The AWSS provides an excellent example of wise and efficient water use, including water recycling for potable services. It also has alleviated some of the pressure on the surface water resources in the region, especially with impending impacts of climate change and further population/economic growth. The availability of surface water may eventually be restricted due to the rapid development of the Cape West Coast and the lack of local water resources. Hence, the groundwater resources and the associated water recycling system will remain of critical importance for ensuring a water supply to Atlantis. This, however, requires that the AWSS be managed efficiently. Evidence gathered during this investigation suggests that management and operation of the system can improve:

The declining abstraction rates and rising groundwater levels require interventions such as de-clogging of existing boreholes through available technologies or drilling and establishment of new production boreholes. Production borehole rehabilitation is urgent from a water level and water quality point of view due to increased losses of water by evaporation from the shallow groundwater table, the excessive growth of vegetation down-gradient of the recharge basins, and the deterioration of water quality due to increased salinity, decreased residence times and reduced contaminant attenuation. The implementation of such interventions would greatly improve the safety of water supply.

The declining monitoring activities since 2005 only allowed for the computation of an empirical water balance. It is essential that a monitoring programme be maintained for all the water balance components. It is particularly critical to continuously monitor the volume and quality of the feed water into the artificial recharge Basins 7 and 12. Daily storage volumes in Basins 7 and 12 as well as accurate evapotran-spiration and evaporation data from Basins 6, 7 and 12, and the CRBs are also essential. The importance of evaporation and evapotranspiration in the water balance of semi-arid areas suggests that it is imperative that this parameter be included in the water balance assessment. A quarterly to bi-annual groundwater monitoring programme was initiated at points within the study area and additional automatic logging equipment installed at key points. This is not limited to the wellfields and recharge basins, but includes pollution point sources and other hotspots.

Overall, the AWSS is dependent on sound management of water quality. The poorer quality stormwater runoff and better quality domestic treated effluent are blended and discharged into Basins 7 and 12. The industrial wastewater is treated and discharged separately into the CRBs in order to eliminate risks to human health. Future modifications have to include separate stormwater treatment in a reed bed and direct routing of treated domestic wastewater to recharge Basin 7. It is therefore essential to ensure that industrial wastewater never contaminates the AWSS. From an engineering perspective, certain system modifications can be introduced, such as re-routing of Basin 9 outflow to connect with Basin 10. In addition, it is also essential to ensure that both domestic treated wastewater and stormwater runoff can be diverted to Donkergat River in case of spillages or contamination (Fig. 1).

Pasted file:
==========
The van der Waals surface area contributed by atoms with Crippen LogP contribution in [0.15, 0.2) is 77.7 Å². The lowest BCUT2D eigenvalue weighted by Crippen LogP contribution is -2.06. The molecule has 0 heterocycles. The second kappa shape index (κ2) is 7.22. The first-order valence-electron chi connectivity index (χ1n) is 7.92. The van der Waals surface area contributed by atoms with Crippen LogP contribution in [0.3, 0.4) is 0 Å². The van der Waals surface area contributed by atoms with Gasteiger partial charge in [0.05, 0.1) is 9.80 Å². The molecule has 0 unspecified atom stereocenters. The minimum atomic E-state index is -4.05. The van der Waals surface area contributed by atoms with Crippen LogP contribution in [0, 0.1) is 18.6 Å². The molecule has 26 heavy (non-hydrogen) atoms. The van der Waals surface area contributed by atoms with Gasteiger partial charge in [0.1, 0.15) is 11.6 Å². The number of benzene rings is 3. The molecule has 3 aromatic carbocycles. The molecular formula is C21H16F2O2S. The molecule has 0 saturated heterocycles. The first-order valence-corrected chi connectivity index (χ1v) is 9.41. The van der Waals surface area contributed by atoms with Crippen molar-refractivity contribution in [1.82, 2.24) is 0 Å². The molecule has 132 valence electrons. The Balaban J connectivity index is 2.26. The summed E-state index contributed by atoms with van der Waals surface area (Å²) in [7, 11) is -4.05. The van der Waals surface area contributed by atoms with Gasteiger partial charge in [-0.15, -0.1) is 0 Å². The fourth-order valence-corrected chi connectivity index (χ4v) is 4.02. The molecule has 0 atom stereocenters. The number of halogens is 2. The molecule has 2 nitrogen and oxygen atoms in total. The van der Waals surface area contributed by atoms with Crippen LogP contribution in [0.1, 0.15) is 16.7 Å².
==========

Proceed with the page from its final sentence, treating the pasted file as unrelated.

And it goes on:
Indirect recycling of treated domestic wastewater and urban stormwater runoff via the Atlantis aquifer is a key feature of the AWSS. The aquifer is, however, unconfined and vulnerable to pollution. A groundwater protection plan needs to be drafted and implemented.

Given that the AWSS will continue to supply water to domestic and industrial users, it is essential to fully implement a risk management plan in the form a Water Safety Plan (based on the HACCP approach). The monitoring plan needs to be updated to prevent risks from new and emerging contaminants (e.g. pathogens, antibiotics, other pharmaceuticals, and personal care products).

Ultimately, a number of guidelines and manuals have recently been developed (Jovanovic et al., 2014) that can serve for capacity building of CCT staff in the management and operation of the AWSS.

The general success and operation of the AWSS is promising in terms of establishment of similar systems in the arid and semi-arid areas of South Africa and the continent in order to mitigate water stresses. Many lessons learned from the Atlantis experience can be transferred to other potential sites. However, each site will have to design unique engineering and management solutions depending on the specific sources of water, water demand and hydrogeological settings. Proper management and operation of MAR systems is very complex, but it is of utmost importance in order to secure required water volumes and quality.



The authors wish to thank the Utility Services, Bulk Water (Atlantis Water Supply Scheme) Utility Service) and Scientific Services Branches of the City of Cape Town for providing data and insight into the scheme and also for assisting with field work.



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Received 15 January 2016
Accepted in revised form 6 September 2016